Section 230 of the Communications Decency Act of 1996 (CDA) provides immunity for interactive computer service providers that merely publish information provided by another information content provider. Put another way, as long as the computer service provider is not deemed to be the information content provider (i.e. the one responsible for the user-generated content), the immunity under the CDA applies. However, CDA specifically holds that a computer service provider may be liable and not immune if that which is provided by the web host or other ISP makes it "responsible, in whole or in part, for the creation or development of" the offending conduct.
Therefore, the question becomes whether the actions are sufficient enough to transform the service provider into a content provider. Most generally believe that one who simply allows for posting of user-generated content qualifies for immunity under the CDA. However, as shown above by the CDA's limitation on immunity, participation in the creation or development of that user-generated content may subject the computer service provider to liability. The question, therefore, is: What is the role of the website operator?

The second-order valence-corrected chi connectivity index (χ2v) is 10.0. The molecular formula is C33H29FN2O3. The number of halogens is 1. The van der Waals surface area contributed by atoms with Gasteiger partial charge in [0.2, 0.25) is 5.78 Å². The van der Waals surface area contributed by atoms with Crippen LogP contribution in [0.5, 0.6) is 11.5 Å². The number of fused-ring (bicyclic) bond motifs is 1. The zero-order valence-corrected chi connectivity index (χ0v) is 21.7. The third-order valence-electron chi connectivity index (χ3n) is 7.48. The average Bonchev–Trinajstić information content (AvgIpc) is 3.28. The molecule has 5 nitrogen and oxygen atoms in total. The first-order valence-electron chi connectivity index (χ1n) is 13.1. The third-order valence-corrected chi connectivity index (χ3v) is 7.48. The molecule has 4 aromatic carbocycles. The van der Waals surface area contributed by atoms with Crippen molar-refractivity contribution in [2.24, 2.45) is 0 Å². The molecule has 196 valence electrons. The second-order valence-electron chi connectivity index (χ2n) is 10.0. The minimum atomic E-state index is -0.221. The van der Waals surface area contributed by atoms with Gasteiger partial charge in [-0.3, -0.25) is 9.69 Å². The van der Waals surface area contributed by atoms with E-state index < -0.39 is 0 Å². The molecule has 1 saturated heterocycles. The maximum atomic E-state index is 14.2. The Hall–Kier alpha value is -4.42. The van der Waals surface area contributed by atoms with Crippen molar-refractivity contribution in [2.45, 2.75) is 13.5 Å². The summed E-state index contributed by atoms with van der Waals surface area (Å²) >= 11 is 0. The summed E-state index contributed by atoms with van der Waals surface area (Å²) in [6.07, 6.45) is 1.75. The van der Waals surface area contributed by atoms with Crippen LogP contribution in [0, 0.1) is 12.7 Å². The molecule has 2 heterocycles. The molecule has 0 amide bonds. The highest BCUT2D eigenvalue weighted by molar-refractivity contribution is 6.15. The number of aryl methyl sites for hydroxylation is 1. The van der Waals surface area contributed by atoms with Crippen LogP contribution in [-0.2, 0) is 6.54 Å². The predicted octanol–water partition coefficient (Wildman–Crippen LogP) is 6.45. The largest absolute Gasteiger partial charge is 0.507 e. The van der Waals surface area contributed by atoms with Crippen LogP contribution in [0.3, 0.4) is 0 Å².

The questions a website operator asks users, the information provided in drop-down boxes to users completing a profile, the searches and algorithms run by the website operator utilizing such data, and related considerations are all important when analyzing whether or not the CDA's immunity applies. New court decisions are being issued on Section 230 regularly, and it is imperative that website operators understand the scope of their liability as it relates to their use of user-generated content. Generally speaking, the more neutral the website, the more likely the website operator will be deemed a service provider rather than a content provider. However, questions still remain as to what particular requirements or other activity may cause the CDA's immunity to not apply.
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